Chap. 30
Tables 30.1 through 30.4, from Bergman, J.C., Gulmard, A., and Hagenar, D.S.: “High Performance Pressure
Measurement Systems.” Schlumberger Well Services, Houston (1980) 10.

Chao. 31
Fig. 31.1, from Clijnutu/ogicul Dutu in the United Slates. U.S. Weather Bureau, Washington, DC

Chap. 32
Fig. 32.1, from the Railroad Commission of Texas, Austin.
Figs. 32.2 and 32.3, from Calhoun, J.C. Jr.: Fundamentals of Reservoir Engineering, revised edition, U. of Oklahoma
Press. Norman (1953).
Figs. 32.10 and 32.11, from “Turbine Meters,” API Manual of Petroleum Measurement Standurd.T, Chap. 5. Sec. 3.
Fig. 32.12, from API Measurement of Perroleum Liquid Hydrocarbons by Positive Displuccment Meter, API Std. IlO1, first
edition (Aug. 1960).

Chap. 33
Table 33.7, from Rawlins, E.L. and Schellhardt. M.A.: “Back-pressure Data on Natural Gas Wells and Their Application
to Production Practices,” USBM Monograph, Washington. DC (1935).

Chap. 34
Fig. 34.2, from Moody, L.F.: “Friction Factors for Pipe Flow,” Trans., ASME (1944) 66, 671.
Fig. 34.3, from Brown. G.G. et al.: Nutural Gusohe and the Volatile Hydrocarbons, Natural Gas Assn. of America
Fig. 34.4, from Nisle, R.G. and Poettmann, F.H.: “Calculation of the Flow and Storage of Natural Gas in Pipe,” Per Enx.
(1955) 27, No. I. D-14; No. 2, C-36; No. 3, D-37.
Figs. 34.8 and 34.9, from Griffith, P. and Wallis, G.B.: “Two-Phase Slug Flow,” J. Heur Transfer (Aug. 1961) 307-20:
Trans., ASME.
Figs. 34.11 and 34.12, from Poettmann, F.H. and Carpenter, P.G.: “Multiphase Flow of Gas, Oil, and Water Through
Vertical Flow Strings with Application to the Design of Gas-Lift Installations,” Drill. und Prod. Pruc., API (1952)
257-3 17.
Figs. 34.13 through 34.17, from Davis, G.J. and Weidner, C.R.: “Investigation of the Air Lift Pump,” Bull., Eng. Series,
U. of Wisconsin (191 I) 6, No. 7.
Figs. 34.23 through 34.25, from Poettmann, F.H. and Beck, R.L.: “New Charts Developed to Predict Gas-Liquid Flow
Through Chokes,” World Oil (March 1963) 95-101.
Table 34.7, from Rawlins, E.L. and Schellhardt, M.A.: “Back-Pressure Data on Natural Gas Wells and Their Application
to Production Practices,” Monograph Series, USBM (1936) 7.

Chap. 36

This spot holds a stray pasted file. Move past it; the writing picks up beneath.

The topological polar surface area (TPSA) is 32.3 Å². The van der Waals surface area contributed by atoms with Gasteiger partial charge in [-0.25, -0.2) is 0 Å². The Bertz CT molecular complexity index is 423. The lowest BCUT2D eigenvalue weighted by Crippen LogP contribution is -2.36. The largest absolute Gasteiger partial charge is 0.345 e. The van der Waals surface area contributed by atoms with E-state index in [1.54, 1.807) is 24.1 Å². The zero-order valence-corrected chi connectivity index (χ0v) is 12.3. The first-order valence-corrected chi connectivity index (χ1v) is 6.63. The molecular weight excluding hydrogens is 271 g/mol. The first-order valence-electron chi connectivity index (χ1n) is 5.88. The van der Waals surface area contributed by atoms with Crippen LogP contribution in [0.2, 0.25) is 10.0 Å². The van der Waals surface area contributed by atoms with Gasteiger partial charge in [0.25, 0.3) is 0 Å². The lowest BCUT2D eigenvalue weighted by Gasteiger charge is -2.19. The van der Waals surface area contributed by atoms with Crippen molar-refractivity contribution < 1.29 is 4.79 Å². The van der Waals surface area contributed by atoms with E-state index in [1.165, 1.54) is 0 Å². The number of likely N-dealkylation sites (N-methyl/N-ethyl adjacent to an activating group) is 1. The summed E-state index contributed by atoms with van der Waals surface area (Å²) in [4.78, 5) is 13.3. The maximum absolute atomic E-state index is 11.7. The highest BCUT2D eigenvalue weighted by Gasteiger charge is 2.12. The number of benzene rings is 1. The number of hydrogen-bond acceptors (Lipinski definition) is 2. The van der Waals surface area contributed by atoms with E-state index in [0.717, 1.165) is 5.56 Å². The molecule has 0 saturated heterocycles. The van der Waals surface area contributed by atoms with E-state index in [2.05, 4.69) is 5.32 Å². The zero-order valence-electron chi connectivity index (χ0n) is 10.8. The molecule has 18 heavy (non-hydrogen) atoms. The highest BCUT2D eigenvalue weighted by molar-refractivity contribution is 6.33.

Fig. 36.9, from Dahm, C.G. and Graebner. R.J.: “Field Development With Three-Dimensional Seismic Methods in the
Gulf of Thailand-A Case History.” GeophvJics (Feb. 1982) 149-76.

Chap. 37
Fig. 37.6 and 37.7, from Tarncr, J., “How Different Sire Gas Caps and Pressure Maintenance Programs Affect Amount ot
Recoverable Oil Week!\~(June 12. 1944) 32-44.
Figs. 37.16 through 37.24, and Tables 37.1 and 37.2, from Singh. D. and Guerrero. E.T.: “Material Balance Equation
Sensitivity,” Oil & Gas .I. (Oct. 20. 1969) 95-102.
Figs. 37.29 and 37.30, from Cronquist, C.: “Evaluating Producing Volatile Oil Reservoirs.” Workl Oil (April 1979)
159-66 and 246.

Chao. 39
Figs. 39.1 through 39.3, and Table 39.1, after Eilerts. K.C. er ~1.: Phusr Rr/ution.s of Gas-Co,l~lenscite F1ui~l.s. American
Gas Assn., New York City (1957).
Figs. 39.4 through 39.6, and Tables 39.2 through 39.10, courtesy Core Laboratories Inc., Dallas (1985).
Fig. 39.7, after Marshall. D.L. and Oliver, L.R.: “Some Uses and Limitations of Model Studies in Cycling.” Trcrns.,
AIME (1948) 174, 67-87.
Fig. 39.8, after Stelzer, R.B.: “Model Study vs. Field Performance, Cycling the Paluxy Condensate Reservoir,” Drill. trrrrl
Prod. Pruc., API (1956) 336-42.
Fig. 39.9, data derived from Stelzer, R.B.: “Model Study vs. Field Performance, Cycling the Paluxy Condensate
Reservoir.” Drill. and Prod. Prac., API (1956) 336-42.
Table 39.12, from Miller, M.G. and Lents. M.R.: “Performance of Bodcaw Reservoir, Cotton Valley Field Cycling
Project. New Methods of Predicting Gas-Condensate Reservoir Performance Under Cycling Operations.” Drill. wzd Prod.
Prac., API (1946) 128849.

chap. 41
Table 41.11, courtesy Republic Bank of Dallas.